#ParentingWin: Simple Ways to Raise Happier, Healthier Kids

Kid-Powered Play

Kids all over the world want to play. It’s a natural impulse that helps them develop the skills they need to thrive — now and throughout their lives.

Play is particularly powerful when a child takes the lead, when their own interests drive an activity. That is, when adults guide without taking over or step back entirely.

You know it’s kid-powered play when your child is…

Having a good time

Exploring freely

Showing interest

Moving and thinking

Parenting Poll: Question of the Day

Even if you’re running out of patience, remember that repetition has power. When kids repeat an activity, they’re building confidence and developing their bodies.

EMBRACE REPETITION

Powers of Play

Play builds super skills that last a lifetime.

What It Looks Like

  • Taking responsible risks
  • Persisting when the going gets tough
  • Enjoying success and feeling pride

How You Support It

  • Model confidence (lead by example)
  • Let kids tackle frustrating situations
  • View mistakes as learning opportunities

What It Looks Like

  • Sense what to do and how to act
  • Tolerate confusing or unusual situations
  • Adapt to new circumstances

How You Support It

  • Realize children work hard to meet everyday expectations
  • Give them the credit they deserve for their effort
  • Avoid getting frustrated – you’ve had more practice than they have!

What It Looks Like

  • Challenging assumptions
  • Generating ideas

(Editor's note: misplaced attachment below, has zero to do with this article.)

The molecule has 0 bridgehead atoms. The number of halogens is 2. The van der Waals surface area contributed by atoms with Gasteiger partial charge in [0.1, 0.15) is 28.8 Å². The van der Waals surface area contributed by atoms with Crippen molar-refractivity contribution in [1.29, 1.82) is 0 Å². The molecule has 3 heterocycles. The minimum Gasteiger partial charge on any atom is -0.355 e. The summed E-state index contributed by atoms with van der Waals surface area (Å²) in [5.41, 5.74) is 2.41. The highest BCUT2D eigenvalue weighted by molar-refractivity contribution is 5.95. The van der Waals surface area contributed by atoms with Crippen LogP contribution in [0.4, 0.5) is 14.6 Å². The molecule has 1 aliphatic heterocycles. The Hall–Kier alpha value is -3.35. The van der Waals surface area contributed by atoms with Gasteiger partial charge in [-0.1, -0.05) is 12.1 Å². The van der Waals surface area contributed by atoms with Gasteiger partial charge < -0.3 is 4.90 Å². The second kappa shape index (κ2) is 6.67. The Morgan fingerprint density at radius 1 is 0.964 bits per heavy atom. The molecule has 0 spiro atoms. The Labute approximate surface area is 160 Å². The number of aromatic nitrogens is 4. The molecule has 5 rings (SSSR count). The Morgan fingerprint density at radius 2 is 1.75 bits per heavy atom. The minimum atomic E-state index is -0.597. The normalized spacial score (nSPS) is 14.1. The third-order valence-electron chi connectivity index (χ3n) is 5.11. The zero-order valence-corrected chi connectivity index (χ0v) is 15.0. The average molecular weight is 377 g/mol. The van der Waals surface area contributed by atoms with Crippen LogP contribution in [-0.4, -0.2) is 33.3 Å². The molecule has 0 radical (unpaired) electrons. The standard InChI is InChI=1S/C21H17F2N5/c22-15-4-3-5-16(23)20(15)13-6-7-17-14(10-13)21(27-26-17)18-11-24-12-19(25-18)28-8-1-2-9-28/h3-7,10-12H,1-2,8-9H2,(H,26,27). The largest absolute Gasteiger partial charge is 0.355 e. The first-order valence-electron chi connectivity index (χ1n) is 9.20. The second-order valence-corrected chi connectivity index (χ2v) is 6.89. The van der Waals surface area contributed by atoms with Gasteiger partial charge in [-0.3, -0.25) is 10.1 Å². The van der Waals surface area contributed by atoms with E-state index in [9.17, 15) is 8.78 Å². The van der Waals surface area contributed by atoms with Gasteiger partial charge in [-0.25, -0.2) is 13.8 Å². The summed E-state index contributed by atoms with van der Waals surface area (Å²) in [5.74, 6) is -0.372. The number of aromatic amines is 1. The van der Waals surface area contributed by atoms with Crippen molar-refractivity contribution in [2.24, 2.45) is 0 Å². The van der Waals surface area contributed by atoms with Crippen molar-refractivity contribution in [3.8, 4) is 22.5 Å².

• Seeing past limitations

How You Support It

  • Give kids time and space to pursue wild ideas
  • Enjoy the outcome AND delight in the process
  • View creativity as more than arts and crafts

What It Looks Like

  • Adjusting to others’ ideas
  • Showing compassion and sympathy
  • Valuing the contributions of others

How You Support It

  • Encourage children to take on other roles
  • Give them a chance to work through conflict
  • Model cooperative behavior

What It Looks Like

  • Engaging the core
  • Building endurance
  • Maintaining balance
  • Moving with precision

How You Support It

  • Provide time and space for physical activity
  • Cheer on bold attempts
  • Embrace repetition – roll with it!

What It Looks Like

  • Asking questions
  • Testing ideas
  • Making adjustments
  • Drawing conclusions

How You Support It

  • Talk, talk, talk! Spur conversations
  • Ask open-ended questions
  • Guide without taking over

What It Looks Like

  • Using language to persuade
  • Inviting others in – listening and responding
  • Understanding what’s being said
  • Clearly expressing thoughts and opinions

How You Support It

  • Talk, read, sing! Use new and unexpected words
  • Ask open-ended questions to get past “yes” and “no” answers
  • Spark conversation: “Tell me about that time…” or “What if…”

Stay Informed

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